Real Life Crime

Charles Manson

Born out of wedlock to a teenage mother in 1934, and at first not even given a name, Charles Manson would eventually grow into a very disturbed adult, in whose name, murders were committed. He gained a ‘following’ of loyal subjects who believed in his wild ‘Helter-Skelter’ ideals, and his claims that a race war was imminent and that it would be his hand that would bring about the inevitable coming war.

His depravity began early in life, however, as he was known to steal, even from his own mother (who was an admitted alcoholic and convicted felon), and skip school on a regular basis. Growing increasingly brave in his thievery, Manson’s mother soon decided to send him to a boarding school, which he ran from at least once. When he returned home from the boarding school, he rented a room and supported himself through burglary.

This activity did not cease and Manson was apprehended and sent to another boy’s home, which he promptly ran from, stole a car and a gun with another student and left for Illinois. He was taken on as an apprentice burglar there and arrested only two weeks after arriving.

After years of being in and out of correctional institutions, Manson was finally given tests by a psychiatrist, after which he was labeled as ‘aggressively antisocial’. During his times of institutionalization, Manson claimed that he developed a self-defense ‘move’ that he called the ‘crazy-game’ in which he would act crazy in an attempt to avoid rape by other inmates.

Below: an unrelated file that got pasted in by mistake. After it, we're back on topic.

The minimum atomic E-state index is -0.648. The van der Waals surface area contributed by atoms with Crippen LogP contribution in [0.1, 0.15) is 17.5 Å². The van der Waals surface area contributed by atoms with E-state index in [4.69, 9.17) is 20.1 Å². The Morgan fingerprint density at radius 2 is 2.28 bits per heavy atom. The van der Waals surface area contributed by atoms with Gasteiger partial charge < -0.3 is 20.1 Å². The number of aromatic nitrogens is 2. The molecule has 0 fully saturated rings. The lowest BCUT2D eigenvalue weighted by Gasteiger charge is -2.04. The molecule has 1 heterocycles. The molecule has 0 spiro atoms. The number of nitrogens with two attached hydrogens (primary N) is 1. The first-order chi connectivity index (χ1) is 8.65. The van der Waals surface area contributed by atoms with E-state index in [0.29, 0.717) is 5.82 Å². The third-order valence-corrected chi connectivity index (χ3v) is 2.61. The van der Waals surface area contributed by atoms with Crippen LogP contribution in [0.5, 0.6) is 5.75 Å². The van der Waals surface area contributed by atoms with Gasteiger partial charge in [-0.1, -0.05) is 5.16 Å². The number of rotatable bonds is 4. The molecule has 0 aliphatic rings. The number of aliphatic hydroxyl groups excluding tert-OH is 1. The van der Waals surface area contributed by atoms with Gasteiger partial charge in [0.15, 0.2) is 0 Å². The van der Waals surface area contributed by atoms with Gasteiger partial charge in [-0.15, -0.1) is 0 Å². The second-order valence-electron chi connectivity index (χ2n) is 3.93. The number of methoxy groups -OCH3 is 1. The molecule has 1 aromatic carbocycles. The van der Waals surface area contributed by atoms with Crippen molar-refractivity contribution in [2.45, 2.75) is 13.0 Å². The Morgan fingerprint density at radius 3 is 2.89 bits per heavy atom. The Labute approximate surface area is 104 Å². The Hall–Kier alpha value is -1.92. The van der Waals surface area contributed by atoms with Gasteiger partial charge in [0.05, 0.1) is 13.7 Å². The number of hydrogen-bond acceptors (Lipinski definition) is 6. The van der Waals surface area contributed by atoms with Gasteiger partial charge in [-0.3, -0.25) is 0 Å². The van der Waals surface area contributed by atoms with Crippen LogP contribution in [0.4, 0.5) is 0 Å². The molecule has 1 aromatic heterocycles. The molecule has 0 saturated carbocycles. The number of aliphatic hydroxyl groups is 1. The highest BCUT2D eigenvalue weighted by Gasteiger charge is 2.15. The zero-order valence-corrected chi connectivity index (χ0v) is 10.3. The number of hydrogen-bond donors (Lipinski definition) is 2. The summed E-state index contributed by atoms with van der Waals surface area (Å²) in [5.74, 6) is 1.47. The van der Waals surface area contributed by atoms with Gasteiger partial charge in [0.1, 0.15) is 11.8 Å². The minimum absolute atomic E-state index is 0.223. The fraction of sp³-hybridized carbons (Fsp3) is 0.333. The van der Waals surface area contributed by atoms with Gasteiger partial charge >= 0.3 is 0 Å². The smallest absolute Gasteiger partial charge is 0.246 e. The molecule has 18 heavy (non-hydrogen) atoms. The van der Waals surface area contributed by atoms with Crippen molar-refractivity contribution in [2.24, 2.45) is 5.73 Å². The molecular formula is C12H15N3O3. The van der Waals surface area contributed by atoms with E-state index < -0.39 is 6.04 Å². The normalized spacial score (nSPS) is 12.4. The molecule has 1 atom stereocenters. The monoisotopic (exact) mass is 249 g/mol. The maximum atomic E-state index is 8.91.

In January of 1952, Manson was caught raping a young man at knifepoint, which landed him back in a correctional facility where he later committed more heinous acts, some of them being homosexual involvement with other prisoners. He was sentenced to a maximum security prison in Ohio after that and not expected to be released until 1955, on his 21st birthday. However, due to good behavior, Manson was released early in 1954.

After marrying a waitress and getting her pregnant, Manson stole a car and the two drove to California, where Manson was caught and charged federally as he had taken the vehicle across state lines. He was given 5 years probation after another psychiatric evaluation but broke his parole after stealing another car and driving it across state lines. His probation was revoked and he was sentenced to 3 years prison time in California.

By 1958, his wife had divorced him and he had been released on 5 years parole. He began pimping girls. He married again in 1959 (although the marriage is thought to have been more to keep Manson out of prison than out of any real love between the pair), and took his new wife and another young woman to New Mexico to begin pimping there. He was later arrested and convicted and ended up serving what had been a suspended term of ten years on a check forgery case.

Upon release in 1967, Manson asked authorities if he could stay, stating that prison was his home. Indeed, he had spent more than half of his life in prison, mostly for federal charges, which carry stricter sentencing than state offenses.

It was after this that Manson garnered a following of mostly young females, and adopted the name ‘Manson Family’ for his depraved tribe. After committing several murders and one failed presidential assassination attempt, Manson was once again arrested and this time he would never be free again. He died of old age in 2017, at the age of 83 at the California State Prison.

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